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Clinical trials are carefully designed research studies to test an experimental treatment in a group of patients with a certain disease. An experimental treatment is one that has not been fully tested to be part of standard medical care. Often, these are newly developed medicines or existing medicines that are used in a different disease or in a different group of patients. Studies may also look at ways to make surgery, radiation, or other therapies more effective using other methods, devices or equipment. Sometimes, clinical trials test different doses, schedules, or combinations of treatments.
Scientists and doctors are always looking for better treatments with fewer side effects. Clinical trials are a very important part of finding cures and promoting long-term health and quality of life for children with cancer.
In childhood cancer, clinical trials can test ways to:
It is important to understand how clinical trials are different from usual medical care. The goal of research is to improve how diseases are treated in the future. A very specific research protocol or plan has to be followed for an entire group of patients. In standard medical care, the benefit of treatment is known, and doctors make care decisions based on individual patient needs. In a clinical trial, the treatment is experimental, and the benefits and side effects are not fully known. Sometimes, patients may receive usual medical care together with an experimental treatment. In other trials, patients may receive only the experimental therapy. The methods will vary based on the research protocol and the phase of the clinical trial.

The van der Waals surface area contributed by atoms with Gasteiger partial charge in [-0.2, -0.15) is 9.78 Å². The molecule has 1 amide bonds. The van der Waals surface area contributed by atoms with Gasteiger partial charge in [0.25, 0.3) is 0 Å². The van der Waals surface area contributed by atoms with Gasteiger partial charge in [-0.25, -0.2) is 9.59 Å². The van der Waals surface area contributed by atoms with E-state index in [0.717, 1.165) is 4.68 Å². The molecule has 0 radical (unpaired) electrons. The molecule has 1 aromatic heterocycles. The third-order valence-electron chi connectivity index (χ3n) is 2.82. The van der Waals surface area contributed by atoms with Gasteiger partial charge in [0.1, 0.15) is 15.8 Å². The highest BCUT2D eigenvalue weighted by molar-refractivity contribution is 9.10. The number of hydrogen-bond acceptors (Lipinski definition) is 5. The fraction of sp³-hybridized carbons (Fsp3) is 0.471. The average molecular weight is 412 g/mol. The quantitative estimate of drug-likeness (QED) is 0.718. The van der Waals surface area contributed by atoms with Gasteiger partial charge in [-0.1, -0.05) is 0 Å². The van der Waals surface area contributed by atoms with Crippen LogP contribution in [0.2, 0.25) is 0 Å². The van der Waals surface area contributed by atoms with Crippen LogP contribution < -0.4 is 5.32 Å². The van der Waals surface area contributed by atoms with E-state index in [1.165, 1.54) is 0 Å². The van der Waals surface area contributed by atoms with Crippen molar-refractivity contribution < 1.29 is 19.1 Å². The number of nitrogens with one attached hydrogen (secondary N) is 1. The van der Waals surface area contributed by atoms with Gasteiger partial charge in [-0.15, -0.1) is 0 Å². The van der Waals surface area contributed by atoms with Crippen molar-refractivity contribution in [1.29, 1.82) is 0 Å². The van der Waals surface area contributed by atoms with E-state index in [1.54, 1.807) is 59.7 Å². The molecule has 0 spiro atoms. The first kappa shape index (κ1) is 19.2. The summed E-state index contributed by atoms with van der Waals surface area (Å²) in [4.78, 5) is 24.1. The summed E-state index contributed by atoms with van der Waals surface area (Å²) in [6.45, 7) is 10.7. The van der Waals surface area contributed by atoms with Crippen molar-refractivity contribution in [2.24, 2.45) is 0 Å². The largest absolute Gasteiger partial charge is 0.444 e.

Theresa Beech, President of Because of Daniel, with Rosie Kaplan, MD, the Head of Tumor Microenvironment and Metastasis Section at the National Cancer Institute share how research inspired by her training as a Space Mission Design Engineer at NASA led to planning for new clinical trials.
Reviewed: June 2018